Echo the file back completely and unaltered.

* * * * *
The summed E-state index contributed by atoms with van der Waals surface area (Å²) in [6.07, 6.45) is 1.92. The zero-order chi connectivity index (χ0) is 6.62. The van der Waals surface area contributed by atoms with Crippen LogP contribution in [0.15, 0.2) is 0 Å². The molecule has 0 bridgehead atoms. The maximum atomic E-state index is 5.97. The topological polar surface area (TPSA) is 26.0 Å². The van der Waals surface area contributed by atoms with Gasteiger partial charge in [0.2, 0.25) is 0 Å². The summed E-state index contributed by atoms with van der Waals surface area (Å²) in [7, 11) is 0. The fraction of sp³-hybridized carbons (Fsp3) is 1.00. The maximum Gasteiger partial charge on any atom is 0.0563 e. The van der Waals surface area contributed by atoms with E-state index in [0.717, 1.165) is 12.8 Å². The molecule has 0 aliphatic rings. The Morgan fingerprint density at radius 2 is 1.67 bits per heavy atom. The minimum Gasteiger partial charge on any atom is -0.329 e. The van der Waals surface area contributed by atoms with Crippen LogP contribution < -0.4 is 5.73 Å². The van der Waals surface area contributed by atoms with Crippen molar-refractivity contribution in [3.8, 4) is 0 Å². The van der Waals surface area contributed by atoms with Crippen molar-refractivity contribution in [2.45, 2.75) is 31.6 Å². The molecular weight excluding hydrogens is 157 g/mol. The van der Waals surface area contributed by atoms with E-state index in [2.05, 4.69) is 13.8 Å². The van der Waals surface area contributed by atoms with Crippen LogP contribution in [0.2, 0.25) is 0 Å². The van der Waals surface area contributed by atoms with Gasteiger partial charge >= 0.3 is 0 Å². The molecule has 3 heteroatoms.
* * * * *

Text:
The summed E-state index contributed by atoms with van der Waals surface area (Å²) in [6.07, 6.45) is 1.92. The zero-order chi connectivity index (χ0) is 6.62. The van der Waals surface area contributed by atoms with Crippen LogP contribution in [0.15, 0.2) is 0 Å². The molecule has 0 bridgehead atoms. The maximum atomic E-state index is 5.97. The topological polar surface area (TPSA) is 26.0 Å². The van der Waals surface area contributed by atoms with Gasteiger partial charge in [0.2, 0.25) is 0 Å². The summed E-state index contributed by atoms with van der Waals surface area (Å²) in [7, 11) is 0. The fraction of sp³-hybridized carbons (Fsp3) is 1.00. The maximum Gasteiger partial charge on any atom is 0.0563 e. The van der Waals surface area contributed by atoms with E-state index in [0.717, 1.165) is 12.8 Å². The molecule has 0 aliphatic rings. The Morgan fingerprint density at radius 2 is 1.67 bits per heavy atom. The minimum Gasteiger partial charge on any atom is -0.329 e. The van der Waals surface area contributed by atoms with Crippen LogP contribution < -0.4 is 5.73 Å². The van der Waals surface area contributed by atoms with Crippen molar-refractivity contribution in [3.8, 4) is 0 Å². The van der Waals surface area contributed by atoms with Crippen molar-refractivity contribution in [2.45, 2.75) is 31.6 Å². The molecular weight excluding hydrogens is 157 g/mol. The van der Waals surface area contributed by atoms with E-state index in [2.05, 4.69) is 13.8 Å². The van der Waals surface area contributed by atoms with Crippen LogP contribution in [0.2, 0.25) is 0 Å². The van der Waals surface area contributed by atoms with Gasteiger partial charge >= 0.3 is 0 Å². The molecule has 3 heteroatoms.